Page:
The Africa Cup of Nations will not suffer in quality after its expansion to 24 teams, says a top Confederation of African Football (Caf) official.
Amaju Pinnick believes the African game can only benefit, even if the tournament may suffer early on.
"At the beginning, you will see some problems but later it will start building up to the quality people know it for," the Nigerian told BBC Sport.
"Trust me - it is not going to reduce the quality."
Last week, Caf chose to both expand the Nations Cup - by an additional eight teams - and move its timing from January/February to June/July.
Pinnick, who presides over Caf's Nations Cup Organising Committee, believes African football will be 'redefined' as a result of the changes, citing benefits with regard to business, infrastructure and the sport itself.
He says African companies are excited about the changes, that African players will become more prized and that more countries will benefit from new and/or reconstructed stadiums.
Concerns over the quality of football aside, there are also questions about how many African countries have the capacity to actually stage a 24-team Nations Cup.
The Caf executive committee member believes '10-12' countries could host on their own right now, but he also introduced the concept of 'regionalising.'
"We are trying to encourage co-hosting and regionalising," said the Nigeria Football Federation (NFF) president in a wide-ranging interview.
"If Nigeria and Ghana were to put up a bid for example, I would also advocate that they accommodate (neighbours) Togo and Benin. Nobody is pushing that for now but I am just giving an example of the possibility."
NFF president Pinnick is in charge of Caf's Nations Cup organising committee
In the meantime, the next Nations Cup hosts - Cameroon - must deliver a finals, in 2019, for 24 teams despite having bid for a 16-team event.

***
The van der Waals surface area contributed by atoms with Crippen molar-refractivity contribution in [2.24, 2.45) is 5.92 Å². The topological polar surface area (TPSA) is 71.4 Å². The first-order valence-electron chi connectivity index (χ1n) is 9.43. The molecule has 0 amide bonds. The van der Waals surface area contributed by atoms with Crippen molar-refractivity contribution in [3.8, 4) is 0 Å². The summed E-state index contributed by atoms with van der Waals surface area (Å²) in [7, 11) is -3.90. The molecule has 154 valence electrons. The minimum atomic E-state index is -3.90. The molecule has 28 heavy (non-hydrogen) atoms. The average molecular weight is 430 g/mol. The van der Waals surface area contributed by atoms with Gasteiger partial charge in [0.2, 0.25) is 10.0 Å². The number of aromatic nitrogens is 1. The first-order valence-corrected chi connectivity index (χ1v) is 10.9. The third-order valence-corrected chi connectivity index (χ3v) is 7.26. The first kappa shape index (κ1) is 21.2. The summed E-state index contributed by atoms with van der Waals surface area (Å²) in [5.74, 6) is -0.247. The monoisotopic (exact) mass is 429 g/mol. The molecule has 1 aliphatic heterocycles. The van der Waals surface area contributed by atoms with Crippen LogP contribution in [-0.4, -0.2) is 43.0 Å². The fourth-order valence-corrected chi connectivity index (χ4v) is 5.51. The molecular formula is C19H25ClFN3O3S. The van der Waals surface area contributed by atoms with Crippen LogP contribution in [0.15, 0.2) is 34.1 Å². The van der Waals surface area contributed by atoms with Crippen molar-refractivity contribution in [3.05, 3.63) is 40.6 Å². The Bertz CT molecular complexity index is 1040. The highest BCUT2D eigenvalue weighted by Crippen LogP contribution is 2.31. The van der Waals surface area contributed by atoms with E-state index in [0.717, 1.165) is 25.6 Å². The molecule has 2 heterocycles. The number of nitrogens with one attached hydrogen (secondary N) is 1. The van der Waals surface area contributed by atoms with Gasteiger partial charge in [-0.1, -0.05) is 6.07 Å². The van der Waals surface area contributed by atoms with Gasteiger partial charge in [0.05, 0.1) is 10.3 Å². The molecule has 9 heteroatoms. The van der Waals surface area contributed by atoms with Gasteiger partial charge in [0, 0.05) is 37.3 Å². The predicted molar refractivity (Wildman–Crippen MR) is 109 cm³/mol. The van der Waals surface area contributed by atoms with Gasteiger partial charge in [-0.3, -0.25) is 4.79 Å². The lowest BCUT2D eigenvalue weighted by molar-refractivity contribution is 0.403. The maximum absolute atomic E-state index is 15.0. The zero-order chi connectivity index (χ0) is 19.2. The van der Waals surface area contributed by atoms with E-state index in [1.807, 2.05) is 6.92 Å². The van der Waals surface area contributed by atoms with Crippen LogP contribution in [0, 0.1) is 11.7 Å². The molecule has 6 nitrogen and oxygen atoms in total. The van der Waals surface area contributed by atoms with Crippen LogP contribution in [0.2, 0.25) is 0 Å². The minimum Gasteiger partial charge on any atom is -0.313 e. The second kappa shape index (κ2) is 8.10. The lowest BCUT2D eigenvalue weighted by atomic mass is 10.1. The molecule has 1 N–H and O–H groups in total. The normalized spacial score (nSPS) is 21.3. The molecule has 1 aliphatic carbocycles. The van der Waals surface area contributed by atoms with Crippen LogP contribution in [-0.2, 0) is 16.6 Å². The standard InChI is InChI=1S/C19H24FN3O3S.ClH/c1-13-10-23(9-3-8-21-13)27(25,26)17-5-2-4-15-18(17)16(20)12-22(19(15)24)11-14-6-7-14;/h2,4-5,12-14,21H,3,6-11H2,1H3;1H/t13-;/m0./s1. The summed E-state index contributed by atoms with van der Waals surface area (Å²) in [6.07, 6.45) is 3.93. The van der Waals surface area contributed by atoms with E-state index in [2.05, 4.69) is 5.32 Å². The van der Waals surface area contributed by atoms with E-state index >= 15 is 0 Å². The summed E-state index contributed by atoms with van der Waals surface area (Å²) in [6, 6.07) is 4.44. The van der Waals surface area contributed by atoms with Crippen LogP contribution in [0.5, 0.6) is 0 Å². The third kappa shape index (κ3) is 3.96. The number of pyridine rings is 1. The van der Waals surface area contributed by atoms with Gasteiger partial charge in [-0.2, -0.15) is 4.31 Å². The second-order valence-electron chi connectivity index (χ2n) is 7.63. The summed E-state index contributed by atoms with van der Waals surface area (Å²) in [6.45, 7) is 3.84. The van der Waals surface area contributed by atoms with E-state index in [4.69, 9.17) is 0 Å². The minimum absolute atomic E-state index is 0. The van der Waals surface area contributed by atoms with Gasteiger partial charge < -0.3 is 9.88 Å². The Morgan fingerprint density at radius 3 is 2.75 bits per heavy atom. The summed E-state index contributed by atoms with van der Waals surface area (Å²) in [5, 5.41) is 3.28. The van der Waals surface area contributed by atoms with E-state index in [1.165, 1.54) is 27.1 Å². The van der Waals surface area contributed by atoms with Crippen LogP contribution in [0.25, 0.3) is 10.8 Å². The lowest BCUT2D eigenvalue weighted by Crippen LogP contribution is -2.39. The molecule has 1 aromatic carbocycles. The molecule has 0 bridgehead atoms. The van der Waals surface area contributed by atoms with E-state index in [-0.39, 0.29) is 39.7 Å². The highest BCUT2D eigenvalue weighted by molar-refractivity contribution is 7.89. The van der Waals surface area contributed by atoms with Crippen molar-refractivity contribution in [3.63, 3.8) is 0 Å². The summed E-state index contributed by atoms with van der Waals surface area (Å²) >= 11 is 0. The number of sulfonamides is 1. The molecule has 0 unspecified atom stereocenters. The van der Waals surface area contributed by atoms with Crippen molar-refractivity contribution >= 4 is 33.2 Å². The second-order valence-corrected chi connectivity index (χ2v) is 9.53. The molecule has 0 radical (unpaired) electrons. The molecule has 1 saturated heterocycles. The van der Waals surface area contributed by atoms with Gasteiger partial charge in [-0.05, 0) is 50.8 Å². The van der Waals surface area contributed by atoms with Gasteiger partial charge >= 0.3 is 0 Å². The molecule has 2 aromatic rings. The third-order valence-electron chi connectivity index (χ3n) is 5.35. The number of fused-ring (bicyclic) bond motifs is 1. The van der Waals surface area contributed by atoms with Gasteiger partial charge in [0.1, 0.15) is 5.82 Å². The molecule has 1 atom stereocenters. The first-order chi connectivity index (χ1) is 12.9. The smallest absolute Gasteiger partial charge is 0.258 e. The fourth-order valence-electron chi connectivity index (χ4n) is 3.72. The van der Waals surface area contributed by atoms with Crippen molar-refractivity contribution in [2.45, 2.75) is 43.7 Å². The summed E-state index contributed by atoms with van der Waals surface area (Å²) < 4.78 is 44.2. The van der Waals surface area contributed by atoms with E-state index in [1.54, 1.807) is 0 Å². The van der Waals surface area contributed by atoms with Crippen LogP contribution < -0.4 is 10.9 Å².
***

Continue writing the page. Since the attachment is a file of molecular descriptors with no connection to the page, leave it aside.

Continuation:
Last week, the country denied reports it was behind schedule but Pinnick is not unduly concerned.
"Cameroon is a major footballing nation and I believe they are going to be able to do it," he said. "They are very eager and excited."
Firstly, the format for qualifying for the 2019 Nations Cup - which has already started - needs to be changed.
Caf will meet in Morocco later this week to begin talks on how that process will change, with the next qualifiers set for next March.
The switch of timing, meanwhile, has been broadly welcomed - with both African players and agents set to benefit given the Nations Cup will no longer clash with the middle of a European season.
"You will now starting seeing big money for African players - massive transfers because they are now in line with the footballer calendar," said Pinnick.
Nonetheless, any footballer in a team that qualifies for Nations Cups either side of a World Cup could find himself playing three extended seasons in a row.
"I don't think there is any major concern," argued Pinnick.
"I called nine Nigeria internationals (to check) and they said it was not an issue. I also asked my marketing agent who called some big African names in the Premier League and they said the same thing."
The argument of adverse weather - whether being too host in the North, too rainy in the West or too cold the Southern Africa - was regularly used by the previous Caf regime, under Issa Hayatou, as a reason to not move the timing.
Pinnick believes infrastructural improvements can help solve some of the issues.
"If you have a world-class pitch, you won't bother about rain because within minutes it will drain away," he said.
Pinnick, who says many companies have backed the expansion, does not believe the Nations Cup will increase in size again - with any potential increase likely to feature over half the teams on the continent.
"Anything can happen but I want to believe that this is where it should end."
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